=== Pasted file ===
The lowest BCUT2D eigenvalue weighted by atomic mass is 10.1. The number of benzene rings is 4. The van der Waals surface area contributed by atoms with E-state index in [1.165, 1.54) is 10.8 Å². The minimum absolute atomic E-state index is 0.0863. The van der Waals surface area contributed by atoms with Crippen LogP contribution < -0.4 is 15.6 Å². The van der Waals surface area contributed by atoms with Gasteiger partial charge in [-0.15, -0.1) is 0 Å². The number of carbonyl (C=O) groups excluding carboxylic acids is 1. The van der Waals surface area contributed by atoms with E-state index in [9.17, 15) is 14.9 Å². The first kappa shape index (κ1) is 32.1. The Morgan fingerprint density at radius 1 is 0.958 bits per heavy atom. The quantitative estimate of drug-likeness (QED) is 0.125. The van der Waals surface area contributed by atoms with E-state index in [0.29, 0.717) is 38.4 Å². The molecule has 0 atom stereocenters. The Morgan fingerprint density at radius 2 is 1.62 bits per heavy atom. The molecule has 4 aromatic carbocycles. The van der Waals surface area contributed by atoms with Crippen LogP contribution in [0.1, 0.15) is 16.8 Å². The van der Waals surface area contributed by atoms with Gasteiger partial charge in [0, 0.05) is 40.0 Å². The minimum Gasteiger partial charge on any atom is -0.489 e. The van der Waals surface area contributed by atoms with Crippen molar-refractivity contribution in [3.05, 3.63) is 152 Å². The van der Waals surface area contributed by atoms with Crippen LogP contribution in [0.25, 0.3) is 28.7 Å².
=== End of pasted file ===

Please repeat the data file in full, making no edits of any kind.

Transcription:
The lowest BCUT2D eigenvalue weighted by atomic mass is 10.1. The number of benzene rings is 4. The van der Waals surface area contributed by atoms with E-state index in [1.165, 1.54) is 10.8 Å². The minimum absolute atomic E-state index is 0.0863. The van der Waals surface area contributed by atoms with Crippen LogP contribution < -0.4 is 15.6 Å². The van der Waals surface area contributed by atoms with Gasteiger partial charge in [-0.15, -0.1) is 0 Å². The number of carbonyl (C=O) groups excluding carboxylic acids is 1. The van der Waals surface area contributed by atoms with E-state index in [9.17, 15) is 14.9 Å². The first kappa shape index (κ1) is 32.1. The Morgan fingerprint density at radius 1 is 0.958 bits per heavy atom. The quantitative estimate of drug-likeness (QED) is 0.125. The van der Waals surface area contributed by atoms with E-state index in [0.29, 0.717) is 38.4 Å². The molecule has 0 atom stereocenters. The Morgan fingerprint density at radius 2 is 1.62 bits per heavy atom. The molecule has 4 aromatic carbocycles. The van der Waals surface area contributed by atoms with Crippen LogP contribution in [0.1, 0.15) is 16.8 Å². The van der Waals surface area contributed by atoms with Gasteiger partial charge in [0, 0.05) is 40.0 Å². The minimum Gasteiger partial charge on any atom is -0.489 e. The van der Waals surface area contributed by atoms with Crippen molar-refractivity contribution in [3.05, 3.63) is 152 Å². The van der Waals surface area contributed by atoms with Crippen LogP contribution in [0.25, 0.3) is 28.7 Å².